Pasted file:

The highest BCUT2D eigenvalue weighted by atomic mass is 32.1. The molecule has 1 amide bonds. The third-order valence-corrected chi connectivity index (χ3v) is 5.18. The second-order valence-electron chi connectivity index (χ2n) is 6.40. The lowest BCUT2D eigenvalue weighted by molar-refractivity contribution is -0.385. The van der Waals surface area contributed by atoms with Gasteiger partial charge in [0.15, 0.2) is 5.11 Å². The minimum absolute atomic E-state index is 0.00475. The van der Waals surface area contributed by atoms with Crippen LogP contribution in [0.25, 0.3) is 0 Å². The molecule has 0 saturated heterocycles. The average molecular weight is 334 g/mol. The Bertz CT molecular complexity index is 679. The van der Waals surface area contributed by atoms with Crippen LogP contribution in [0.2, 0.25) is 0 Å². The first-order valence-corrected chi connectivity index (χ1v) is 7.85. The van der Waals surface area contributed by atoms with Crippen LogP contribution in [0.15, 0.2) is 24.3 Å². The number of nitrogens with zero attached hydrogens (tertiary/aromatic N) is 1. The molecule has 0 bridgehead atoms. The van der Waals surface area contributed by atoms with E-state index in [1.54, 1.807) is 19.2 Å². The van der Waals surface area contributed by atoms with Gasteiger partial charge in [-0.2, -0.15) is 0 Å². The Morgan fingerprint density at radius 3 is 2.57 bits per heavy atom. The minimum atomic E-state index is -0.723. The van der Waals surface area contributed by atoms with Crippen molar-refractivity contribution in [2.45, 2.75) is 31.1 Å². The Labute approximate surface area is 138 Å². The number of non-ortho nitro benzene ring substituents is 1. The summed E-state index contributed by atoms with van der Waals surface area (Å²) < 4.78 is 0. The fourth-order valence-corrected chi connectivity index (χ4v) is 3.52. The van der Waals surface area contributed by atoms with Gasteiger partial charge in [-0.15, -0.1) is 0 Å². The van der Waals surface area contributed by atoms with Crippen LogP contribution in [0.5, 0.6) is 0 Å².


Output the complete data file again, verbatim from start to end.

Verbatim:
The highest BCUT2D eigenvalue weighted by atomic mass is 32.1. The molecule has 1 amide bonds. The third-order valence-corrected chi connectivity index (χ3v) is 5.18. The second-order valence-electron chi connectivity index (χ2n) is 6.40. The lowest BCUT2D eigenvalue weighted by molar-refractivity contribution is -0.385. The van der Waals surface area contributed by atoms with Gasteiger partial charge in [0.15, 0.2) is 5.11 Å². The minimum absolute atomic E-state index is 0.00475. The van der Waals surface area contributed by atoms with Crippen LogP contribution in [0.25, 0.3) is 0 Å². The molecule has 0 saturated heterocycles. The average molecular weight is 334 g/mol. The Bertz CT molecular complexity index is 679. The van der Waals surface area contributed by atoms with Crippen LogP contribution in [0.2, 0.25) is 0 Å². The first-order valence-corrected chi connectivity index (χ1v) is 7.85. The van der Waals surface area contributed by atoms with Crippen LogP contribution in [0.15, 0.2) is 24.3 Å². The number of nitrogens with zero attached hydrogens (tertiary/aromatic N) is 1. The molecule has 0 bridgehead atoms. The van der Waals surface area contributed by atoms with E-state index in [1.54, 1.807) is 19.2 Å². The van der Waals surface area contributed by atoms with Gasteiger partial charge in [-0.2, -0.15) is 0 Å². The Morgan fingerprint density at radius 3 is 2.57 bits per heavy atom. The minimum atomic E-state index is -0.723. The van der Waals surface area contributed by atoms with Crippen molar-refractivity contribution in [2.45, 2.75) is 31.1 Å². The Labute approximate surface area is 138 Å². The number of non-ortho nitro benzene ring substituents is 1. The summed E-state index contributed by atoms with van der Waals surface area (Å²) < 4.78 is 0. The fourth-order valence-corrected chi connectivity index (χ4v) is 3.52. The van der Waals surface area contributed by atoms with Gasteiger partial charge in [-0.15, -0.1) is 0 Å². The van der Waals surface area contributed by atoms with Crippen LogP contribution in [0.5, 0.6) is 0 Å².